Sylvester Johnson, a 60-year-old career criminal, was arrested and charged with first-degree murder in connection with the fatally stabbing death of registered sex offender William David Casey, Johnson’s 75-year-old neighbor, in a Lealman mobile home park. Casey’s body was found in his home Thursday morning by a neighbor who had come to bring him food. Detectives say they linked Johnson to the crime through fingerprints found at the scene. They say the motive may have been robbery, as Casey’s wallet was stolen. No weapon has been found, and the investigation continues.
Fingerprint evidence is constantly used throughout the justice system and other systems as a means of identification and in criminal matters, as a means to attempt a conviction. Fingerprint evidence in Jacksonville is not always reliable and, even when present and accurate, does not necessarily mean that one is guilty of any crime.
Fingerprint evidence, although being phased out by DNA collection, is still commonly used in criminal investigations. Fingerprint evidence is generally considered to be highly reliable and is particularly accessible to juries, although the thought that no two people can have the same fingerprints cannot be necessarily proven. However, fingerprints are commonly used to sway juries and judges into implication of guilt, because of a supposedly “obvious” presence during the time the crime took place.
The age of a set of fingerprints is almost impossible to determine. Therefore, one’s fingerprints at the scene of a crime do not always necessitate that one is the guilty party. Only in highly specific situations may fingerprint evidence be used to properly imply guilt. Often for many accused, the reality is that their fingerprints were in fact found at the crime scene but that the prints were left at a time other than the time of the crime.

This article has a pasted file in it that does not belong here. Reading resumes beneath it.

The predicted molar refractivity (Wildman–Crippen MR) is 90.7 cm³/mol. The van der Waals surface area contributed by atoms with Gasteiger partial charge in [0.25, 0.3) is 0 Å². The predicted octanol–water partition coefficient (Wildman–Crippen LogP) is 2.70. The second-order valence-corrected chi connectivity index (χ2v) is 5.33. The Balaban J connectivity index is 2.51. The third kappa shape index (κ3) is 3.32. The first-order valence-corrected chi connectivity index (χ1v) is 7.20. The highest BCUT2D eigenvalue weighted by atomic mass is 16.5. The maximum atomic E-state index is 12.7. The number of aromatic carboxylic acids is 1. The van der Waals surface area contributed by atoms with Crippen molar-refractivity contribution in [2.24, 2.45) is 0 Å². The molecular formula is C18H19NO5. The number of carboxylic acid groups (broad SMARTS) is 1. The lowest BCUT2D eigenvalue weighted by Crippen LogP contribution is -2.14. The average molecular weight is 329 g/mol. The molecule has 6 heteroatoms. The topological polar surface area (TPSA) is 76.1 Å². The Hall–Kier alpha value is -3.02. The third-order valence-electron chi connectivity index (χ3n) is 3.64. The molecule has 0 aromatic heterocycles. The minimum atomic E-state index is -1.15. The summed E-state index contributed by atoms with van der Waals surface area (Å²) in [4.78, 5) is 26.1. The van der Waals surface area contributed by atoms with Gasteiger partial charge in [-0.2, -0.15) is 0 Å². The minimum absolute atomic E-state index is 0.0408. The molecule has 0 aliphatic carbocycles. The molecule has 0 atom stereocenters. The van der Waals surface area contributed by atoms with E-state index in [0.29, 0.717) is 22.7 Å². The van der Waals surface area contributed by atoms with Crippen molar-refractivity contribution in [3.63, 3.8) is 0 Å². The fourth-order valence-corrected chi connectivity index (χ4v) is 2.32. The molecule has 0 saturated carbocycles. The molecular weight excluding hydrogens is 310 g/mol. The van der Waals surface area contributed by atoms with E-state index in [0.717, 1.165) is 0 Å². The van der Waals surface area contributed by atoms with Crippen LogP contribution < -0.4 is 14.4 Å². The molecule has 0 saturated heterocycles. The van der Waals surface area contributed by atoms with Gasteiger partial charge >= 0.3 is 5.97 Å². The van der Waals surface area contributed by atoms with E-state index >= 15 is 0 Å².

A recent controversial case in Florida, decided by Miami-Dade Circuit Judge Milton Hirsch, involved whether fingerprint experts can testify about the validity of the fingerprints being used to attempt a conviction of the accused. U.S. courts have long allowed experts to testify to jurors that the accused person’s fingerprint is unique to only him or her; however, Judge Hirsch ruled that the expert opinion can only speak of similarity, not an exact match.
Judge Hirsch explained in his opinion, “Once upon a time, our forebears were accustomed to, and accepting of, the notion that the world was flat. That did not make it so.” Likewise, “[w]e have become accustomed to, and accepting of, fingerprint testimony.” That does not mean that fingerprint testimony may be the accurate truth.
Fingerprints can be extremely fragile depending on the surface it is on; Law enforcement may be required to use specific techniques to capture these prints, including using ultra violet (UV) light to identify the fingerprints on surfaces where they would not normally be easily visible. After finding all of the fingerprints, the officer must gently brush over the prints with a cyanocrylic chemical (found in household superglue) and/or magnesium powder. If the officer smudges the prints or puts the wrong chemicals on the print, the print could be ruined or tainted to the point of inaccuracy, in which case, the print must be thrown out.
Fingerprints are not only photographed and but are also made on card by impressing the individual fingers onto ink. Although DNA samples cannot be held after the completion of a police investigation, unless the suspect is found guilty of a crime, remember: when one gives one’s fingerprint, that fingerprint information can be kept on file.
If one obtains an experienced Jacksonville violent crimes attorney to fight the case, one can ensure that one’s rights are protected, that one will have the best defense possible to fight one’s charge, and that one will be able to get the help one needs to be free of the charge and be able to get back to one’s life before the accusation ever entered the picture.
One should not risk going to jail for a long period of time when an experienced attorney can make sure that their best defense is brought forth and their rights fought are fought for. The Forbess Law Firm has been aiding clients who face criminal charges in Jacksonville for more than a decade and is here to provide aggressive criminal defense to anyone accused of a crime. If you or a loved one requires a Jacksonville criminal defense lawyer, contact our firm today. We are available through our website or by calling us at 904-634-0900.
Additional Source: Lealman man accused of killing mobile home park neighbor Mike Brassfield, Times Staff Writer